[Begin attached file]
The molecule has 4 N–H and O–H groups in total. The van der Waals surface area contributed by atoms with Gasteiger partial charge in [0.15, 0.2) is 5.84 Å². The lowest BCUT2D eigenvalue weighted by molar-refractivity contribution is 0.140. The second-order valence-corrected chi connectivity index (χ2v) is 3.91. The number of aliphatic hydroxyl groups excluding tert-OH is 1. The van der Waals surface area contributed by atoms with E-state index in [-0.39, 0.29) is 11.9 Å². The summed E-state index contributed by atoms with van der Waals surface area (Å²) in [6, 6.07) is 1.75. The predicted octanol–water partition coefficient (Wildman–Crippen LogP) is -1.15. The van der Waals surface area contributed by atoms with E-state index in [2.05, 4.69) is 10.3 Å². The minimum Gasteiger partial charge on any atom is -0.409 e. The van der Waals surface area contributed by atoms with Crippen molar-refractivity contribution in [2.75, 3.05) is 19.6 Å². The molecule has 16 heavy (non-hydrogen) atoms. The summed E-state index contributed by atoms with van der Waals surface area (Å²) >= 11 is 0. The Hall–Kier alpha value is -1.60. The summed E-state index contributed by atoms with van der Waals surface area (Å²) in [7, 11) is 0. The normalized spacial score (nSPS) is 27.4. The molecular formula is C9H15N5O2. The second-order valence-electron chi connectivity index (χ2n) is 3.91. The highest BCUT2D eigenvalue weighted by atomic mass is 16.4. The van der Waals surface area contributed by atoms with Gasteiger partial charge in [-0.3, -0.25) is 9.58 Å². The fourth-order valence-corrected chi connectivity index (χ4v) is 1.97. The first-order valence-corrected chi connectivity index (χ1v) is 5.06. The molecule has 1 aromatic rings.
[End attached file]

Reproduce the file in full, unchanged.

The molecule has 4 N–H and O–H groups in total. The van der Waals surface area contributed by atoms with Gasteiger partial charge in [0.15, 0.2) is 5.84 Å². The lowest BCUT2D eigenvalue weighted by molar-refractivity contribution is 0.140. The second-order valence-corrected chi connectivity index (χ2v) is 3.91. The number of aliphatic hydroxyl groups excluding tert-OH is 1. The van der Waals surface area contributed by atoms with E-state index in [-0.39, 0.29) is 11.9 Å². The summed E-state index contributed by atoms with van der Waals surface area (Å²) in [6, 6.07) is 1.75. The predicted octanol–water partition coefficient (Wildman–Crippen LogP) is -1.15. The van der Waals surface area contributed by atoms with E-state index in [2.05, 4.69) is 10.3 Å². The minimum Gasteiger partial charge on any atom is -0.409 e. The van der Waals surface area contributed by atoms with Crippen molar-refractivity contribution in [2.75, 3.05) is 19.6 Å². The molecule has 16 heavy (non-hydrogen) atoms. The summed E-state index contributed by atoms with van der Waals surface area (Å²) >= 11 is 0. The Hall–Kier alpha value is -1.60. The summed E-state index contributed by atoms with van der Waals surface area (Å²) in [7, 11) is 0. The normalized spacial score (nSPS) is 27.4. The molecular formula is C9H15N5O2. The second-order valence-electron chi connectivity index (χ2n) is 3.91. The highest BCUT2D eigenvalue weighted by atomic mass is 16.4. The van der Waals surface area contributed by atoms with Gasteiger partial charge in [-0.3, -0.25) is 9.58 Å². The fourth-order valence-corrected chi connectivity index (χ4v) is 1.97. The first-order valence-corrected chi connectivity index (χ1v) is 5.06. The molecule has 1 aromatic rings.